Back to Collateralized Debt Obligations (CDO’s): for our next example the mortgage loan originator sells the debt to the Special Purpose Vehicle (SPV), the SPV subsequently forms a “Credit Default Swap” (CDS), which is a synthetic Collateralized Debt Obligation. Synthetic CDO’s are derivatives. In the case of CDS’s, the mortgage originators would keep the debt, but purchased protection on it, sort of like an insurance policy and similarly paid a premium to the CDS that was relative to the perceived risk. The lender would be paid par (his original investment) in case of any mortgage defaults in his portfolio. The losses instead would fall on the investors distributed through the capital structure of the tranche (Equity Class through AAA Plus). Remember, however, that the debt did not transfer, only the risk. Therefore, the bank had the ability to write multiple securitizations on the same portfolio. This is because the bank didn’t have to actually transfer anything. Keep in mind that no due diligence was performed on any of these instruments, because the rating agencies assumed them to be extremely low risk.

Because you could put one synthetic CDO on top of another synthetic CDO, on top of another synthetic CDO (CDO’s squared and even CDO’s cubed), you put more distance between the investor and the risk — therefore they seemed safer than products without derivatives. However, as it turned out, there was simply a straight line between the toxic loans and the investors. Eventually you had trillions of dollars of risk spread by the financial system around the globe. It was inevitable that this entire “Ponzi” type scheme would eventually collapse!

The Government Bailouts

· AIG $85 billion

· Morgan Stanley $107 billion

· Citigroup $99 billion

· Bank of America $91 billion

· Goldman Sachs $69 billion

· JP Morgan Chase $68 billion

· Royal Bank of Scotland $84 billion

· Deutsche Bank $66 billion

· Foreign Central Banks $583 billion

· Fannie Mae/Freddie Mac $169 billion

· Mortgage Backed Securities $1.2 trillion

In the end, the U.S. taxpayers paid — through the Federal Reserve — bailouts totaling $3.95 trillion. Additionally, between 2007 and 2009 over $13 trillion in emergency lending went to a handful of large financial institutions. It should be noted that the U.S. banking industry has since recovered and much of the bailout money, including regulatory fines, has been reimbursed to the federal government.

In the aftermath of the crisis, the market for mortgage-backed securities completely dried up, and Freddie Mac and Fannie Mae, which were already quasi-government entities, were taken over by the federal government, including their $1.3 trillion dollars of mortgage debt. This resulted in 98% of all mortgages in the country being held by the federal government, essentially nationalizing the mortgage industry.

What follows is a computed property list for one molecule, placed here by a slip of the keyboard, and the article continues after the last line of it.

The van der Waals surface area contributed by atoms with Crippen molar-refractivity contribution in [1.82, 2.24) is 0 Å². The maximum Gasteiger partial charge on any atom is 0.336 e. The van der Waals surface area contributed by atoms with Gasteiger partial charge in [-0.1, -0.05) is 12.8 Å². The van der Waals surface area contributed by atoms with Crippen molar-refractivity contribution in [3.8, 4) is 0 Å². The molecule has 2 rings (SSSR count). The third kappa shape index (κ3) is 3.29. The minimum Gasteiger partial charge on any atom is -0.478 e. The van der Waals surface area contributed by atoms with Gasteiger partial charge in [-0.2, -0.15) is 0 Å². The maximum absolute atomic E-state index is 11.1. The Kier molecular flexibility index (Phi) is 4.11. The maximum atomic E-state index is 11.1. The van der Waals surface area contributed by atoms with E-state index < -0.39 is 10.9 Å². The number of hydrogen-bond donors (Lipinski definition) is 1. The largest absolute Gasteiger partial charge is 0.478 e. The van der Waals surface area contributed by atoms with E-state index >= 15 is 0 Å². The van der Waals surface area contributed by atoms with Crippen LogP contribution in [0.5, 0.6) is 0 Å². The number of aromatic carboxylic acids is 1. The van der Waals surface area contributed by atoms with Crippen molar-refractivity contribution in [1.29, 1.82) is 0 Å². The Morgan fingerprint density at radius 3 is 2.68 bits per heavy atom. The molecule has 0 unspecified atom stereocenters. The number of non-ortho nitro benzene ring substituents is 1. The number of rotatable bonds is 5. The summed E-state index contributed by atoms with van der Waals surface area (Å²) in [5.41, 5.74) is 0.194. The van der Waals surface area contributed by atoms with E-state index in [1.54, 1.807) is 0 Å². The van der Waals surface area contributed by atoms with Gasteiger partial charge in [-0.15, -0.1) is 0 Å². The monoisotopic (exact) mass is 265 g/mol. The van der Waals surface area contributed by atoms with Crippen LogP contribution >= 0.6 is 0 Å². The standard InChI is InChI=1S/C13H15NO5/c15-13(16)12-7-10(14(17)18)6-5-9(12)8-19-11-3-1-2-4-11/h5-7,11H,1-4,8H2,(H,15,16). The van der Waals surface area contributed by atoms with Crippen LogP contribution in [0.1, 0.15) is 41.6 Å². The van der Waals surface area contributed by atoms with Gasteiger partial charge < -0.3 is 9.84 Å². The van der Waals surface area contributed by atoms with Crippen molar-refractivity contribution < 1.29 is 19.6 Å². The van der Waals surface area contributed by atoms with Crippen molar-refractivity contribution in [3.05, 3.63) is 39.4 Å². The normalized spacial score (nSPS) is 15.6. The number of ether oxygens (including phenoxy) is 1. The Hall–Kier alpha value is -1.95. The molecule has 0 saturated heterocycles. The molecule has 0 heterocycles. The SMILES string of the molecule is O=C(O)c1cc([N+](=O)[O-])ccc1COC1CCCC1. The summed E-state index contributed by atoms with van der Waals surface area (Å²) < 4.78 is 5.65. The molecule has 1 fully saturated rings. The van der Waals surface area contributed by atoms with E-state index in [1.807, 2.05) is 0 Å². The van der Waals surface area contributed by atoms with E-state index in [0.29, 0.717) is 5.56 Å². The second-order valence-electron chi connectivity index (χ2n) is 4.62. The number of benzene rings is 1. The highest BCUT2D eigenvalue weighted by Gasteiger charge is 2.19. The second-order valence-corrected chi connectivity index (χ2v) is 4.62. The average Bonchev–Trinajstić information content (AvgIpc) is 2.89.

Banking and the Federal Reserve

Banks are required by law to maintain with the Federal Reserve System a percentage of their total deposits in United States Government Bonds. For example, if you deposit $100 with your local bank, and the bank has a reserve requirement of 10%, then $10 of your deposit will be used by your bank to purchase these bonds. The bank earns interest from the bonds, which are held on deposit at one of the twelve Federal Reserve Banks.

As you recall, taxpayers, through the FDIC are on the hook for all customer deposits up to $250,000 per individual — just in case the bank goes bust! Therefore, there are two main reasons for the reserve requirement: The Federal Reserve Board and other bank regulators consider 100% leverage too much of a risk for banks to absorb; and the banking industry sops up all of the treasury’s excess debt, as mandated by law!

To get a proper handle on the business of banking, it is important to look at two concepts: leverage and risk.


Theoretically, we could set up a bank and promise our customers a savings rate of, say, 3% that will be paid in one year. Let’s assume that we are successful in accumulating $1 million of depositor’s money. Our bank is now $1 million in debt and in one year will have to pay back depositors a total of $1,030,000 (3%). We then take $100,000 of our depositor’s money and purchase United States Treasury Bonds, held by our affiliated Federal Reserve Bank. The next step will be to find good-quality borrowers who are willing to borrow money for one year from our bank at 5%. Remember that we can only loan out 90% of our depositor’s money, so our bank kicks in $100,000 from its own equity. We then find qualified customers who will borrow from our bank the full $1 million. At the end of the year, they will have paid us back the original $1 million plus $50,000 (5%) in interest, or $1,050,000. Let’s further assume that we cash in our treasury bond and receive $102,000 (2%). So far, our bank has paid back depositors $1,030,000 and has received from borrowers $1,050,000, plus interest from the treasury bond of $2,000.